Journal of Medicine in Scientific Research     Open Access  
Journal of Medicine in the Tropics     Open Access  
Journal of Medicine Research and Development     Open Access   (Followers: 3)
Journal of Medicine, Physiology and Biophysics     Open Access   (Followers: 5)
Journal of Medicines Development Sciences     Open Access   (Followers: 1)
Journal of Metabolomics & Systems Biology     Open Access  
Journal of Mind and Medical Sciences     Open Access   (Followers: 1)
Journal of Molecular Medicine     Hybrid Journal   (Followers: 11)
Journal of Movement Disorders     Open Access   (Followers: 2)
Journal of Muscle Research and Cell Motility     Hybrid Journal   (Followers: 1)
Journal of Nanotechnology in Engineering and Medicine     Full-text available via subscription   (Followers: 6)
Journal of Natural Medicines     Hybrid Journal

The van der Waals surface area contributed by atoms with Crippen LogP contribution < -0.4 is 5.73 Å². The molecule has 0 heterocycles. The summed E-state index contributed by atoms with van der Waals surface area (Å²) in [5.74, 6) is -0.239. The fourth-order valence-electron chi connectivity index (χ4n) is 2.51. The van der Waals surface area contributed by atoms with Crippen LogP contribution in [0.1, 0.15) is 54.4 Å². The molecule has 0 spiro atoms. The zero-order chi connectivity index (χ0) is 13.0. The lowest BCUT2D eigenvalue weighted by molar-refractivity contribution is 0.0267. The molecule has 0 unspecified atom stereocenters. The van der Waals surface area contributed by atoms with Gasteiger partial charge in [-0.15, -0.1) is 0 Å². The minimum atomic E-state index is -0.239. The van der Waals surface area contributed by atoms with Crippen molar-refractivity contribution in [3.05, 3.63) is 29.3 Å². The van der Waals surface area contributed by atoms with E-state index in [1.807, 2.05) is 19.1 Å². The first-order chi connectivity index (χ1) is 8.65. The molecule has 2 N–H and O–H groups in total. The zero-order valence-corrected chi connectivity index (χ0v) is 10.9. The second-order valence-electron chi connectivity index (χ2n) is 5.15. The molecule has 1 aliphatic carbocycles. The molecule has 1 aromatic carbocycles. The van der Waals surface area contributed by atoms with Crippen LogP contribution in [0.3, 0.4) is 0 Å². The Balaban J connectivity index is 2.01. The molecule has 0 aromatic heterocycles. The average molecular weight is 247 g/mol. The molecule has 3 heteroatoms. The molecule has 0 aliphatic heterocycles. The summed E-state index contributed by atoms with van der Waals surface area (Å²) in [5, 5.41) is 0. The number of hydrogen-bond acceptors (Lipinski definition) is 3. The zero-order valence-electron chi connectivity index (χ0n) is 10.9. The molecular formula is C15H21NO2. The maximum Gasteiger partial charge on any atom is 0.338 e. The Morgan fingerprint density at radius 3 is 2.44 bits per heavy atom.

Journal of Natural Science, Biology and Medicine     Open Access   (Followers: 3)
Journal of Nature and Science of Medicine     Open Access   (Followers: 4)
Journal of Negative and No Positive Results     Open Access  
Journal of Nepalgunj Medical College     Open Access  
Journal of Neurocritical Care     Open Access  
Journal of Neurodegenerative Diseases     Open Access   (Followers: 2)
Journal of Neurorestoratology     Open Access  
Journal of Neuroscience and Neurological Disorders     Open Access  
Journal of Nobel Medical College     Open Access  
Journal of Obesity and Bariatrics     Open Access  
Journal of Occupational Health     Open Access  
Journal of Occupational Therapy Education     Open Access   (Followers: 9)
Journal of Ocular Biology, Diseases, and Informatics     Hybrid Journal  
Journal of Oral Biology and Craniofacial Research     Full-text available via subscription  
Journal of Oral Health and Craniofacial Science     Open Access  
Journal of Orofacial Sciences     Open Access